Make Romance a Priority in Your Marriage
- Thursday, February 10, 2005
For fifteen years, on February 14th, I served up a dinner of pink creamed potatoes, heart-shaped hamburgers, heart-shaped biscuits, red-velvet cupcakes with white icing, and pink lemonade. Red Mylar balloons danced from the kitchen chairs and dinner was served on Valentine plates with red napkins. Of course, the entire meal was sprinkled with lots of love.
But something happened in 2003 that caused a shift in this Jaynes family tradition. My son, Steven, went away to college. Somehow, pink-tinted creamed potatoes and heart-shaped hamburgers didn't hold the same magic, and twenty-four cupcakes seemed a bit much for just the two of us. As the day approached, Steve and I made a decision to start a new tradition - a romantic dinner out.
Because Valentine's Day fell on a Friday last year, Steve and I decided to celebrate on Thursday to avoid the crowds. I can safely say we avoided the crowds. When we arrived at the candle-lit cozy restaurant, we were the only two customers there. Empty nest...empty house...empty restaurant.
"Boy, you know how to make a girl feel special," I teased Steve. "You reserved the entire restaurant for me."
Of course it was only a fluke, but then again, I think God was giving us a special Valentine's gift of our own. Throughout the entire evening, we had the place to ourselves. For several hours, waiters and waitresses gave their entire attention to one couple adjusting to a meal without pink creamed potatoes and red velvet cupcakes. Steve and I held hands over a white table cloth, looked into each other's eyes, and talked without worrying the people at the next table would hear. Steve said a longer than usual blessing - and we had a great time.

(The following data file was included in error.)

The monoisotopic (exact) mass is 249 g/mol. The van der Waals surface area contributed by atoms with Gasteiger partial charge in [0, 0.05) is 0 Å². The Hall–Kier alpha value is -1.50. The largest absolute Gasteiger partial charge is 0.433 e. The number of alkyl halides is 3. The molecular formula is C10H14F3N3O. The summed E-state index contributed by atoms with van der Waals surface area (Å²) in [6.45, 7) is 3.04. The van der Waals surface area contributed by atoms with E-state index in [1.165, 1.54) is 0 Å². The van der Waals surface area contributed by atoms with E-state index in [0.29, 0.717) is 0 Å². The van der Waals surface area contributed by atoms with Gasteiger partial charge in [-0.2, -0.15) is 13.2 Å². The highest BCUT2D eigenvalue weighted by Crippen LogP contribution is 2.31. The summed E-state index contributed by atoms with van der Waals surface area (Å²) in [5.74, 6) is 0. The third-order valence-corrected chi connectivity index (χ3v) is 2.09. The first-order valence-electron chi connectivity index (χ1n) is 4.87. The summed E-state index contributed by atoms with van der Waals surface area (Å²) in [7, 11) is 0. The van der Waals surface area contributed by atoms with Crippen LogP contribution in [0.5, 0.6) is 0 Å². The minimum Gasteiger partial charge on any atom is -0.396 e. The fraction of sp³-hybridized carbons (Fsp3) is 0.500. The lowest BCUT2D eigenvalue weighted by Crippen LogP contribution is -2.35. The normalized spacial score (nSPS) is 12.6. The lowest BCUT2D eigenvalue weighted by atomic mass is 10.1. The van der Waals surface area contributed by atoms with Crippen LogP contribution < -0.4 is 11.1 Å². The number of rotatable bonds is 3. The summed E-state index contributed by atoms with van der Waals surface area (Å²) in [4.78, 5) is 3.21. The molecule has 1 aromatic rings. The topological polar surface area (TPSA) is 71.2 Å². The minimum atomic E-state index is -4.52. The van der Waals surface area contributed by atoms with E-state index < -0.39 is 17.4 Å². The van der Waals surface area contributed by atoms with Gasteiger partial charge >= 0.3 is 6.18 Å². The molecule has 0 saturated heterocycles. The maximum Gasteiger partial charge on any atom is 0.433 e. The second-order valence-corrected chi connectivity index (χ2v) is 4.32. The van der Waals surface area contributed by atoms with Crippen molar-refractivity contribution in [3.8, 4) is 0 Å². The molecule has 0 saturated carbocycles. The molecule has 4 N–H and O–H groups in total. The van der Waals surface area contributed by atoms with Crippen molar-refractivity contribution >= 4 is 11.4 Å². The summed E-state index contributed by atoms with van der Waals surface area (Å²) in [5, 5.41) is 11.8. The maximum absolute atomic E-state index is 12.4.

Thinking back on our first Valentine's Day as empty nesters, I am so grateful for our relationship. Sure, I missed the Valentine's Day hubbub around my house, but we still had the day sprinkled with love. Through my ministry with women, I see so many couples who are investing most of their time in their children. Schedules revolve around soccer practice, ballgames, and school activities. Romance is placed on the back burner and the marriage relationship is placed on hold for a more convenient time. Then one day, when the kids are gone, the couple glances up from the cereal bowl one morning and says, "Who are you?"
I've noticed an unfortunate shift in our culture over recent years. Fifty years ago, during the time of June Cleaver and Father Knows Best, a woman who did not work outside the home was called a "housewife." But now that same woman is called a "stay-at-home mom." That sounds like a positive transition to some. After all, who wants to be married to their house? But, I think it is a sad commentary on the importance of marriage in our society. It shows that our focus has gone from the marriage unit being the focal point of the family to the children as being the core. When that is the case, what happens when the children grow up and have lives of their own?
Don't get me wrong. I love being a mother - Being a Great Mom was my first published book. Motherhood is one of the most important roles we will ever fill. We have the responsibility of shaping and molding the children who will one day define who we are as a community and a nation. However, as a wife, my first priority must always be to love, honor and cherish my husband - putting my relationship with Steve second only to my relationship with God. That is the best gift I can give my child!
When I was a child, my parents didn't get along very well. I can still remember how I longed to have parents that loved each other, who hugged and kissed in front of me, and who enjoyed each other's company. Instead, their rocky relationship left me feeling our home was on shaky ground, never quite sure of my footing.
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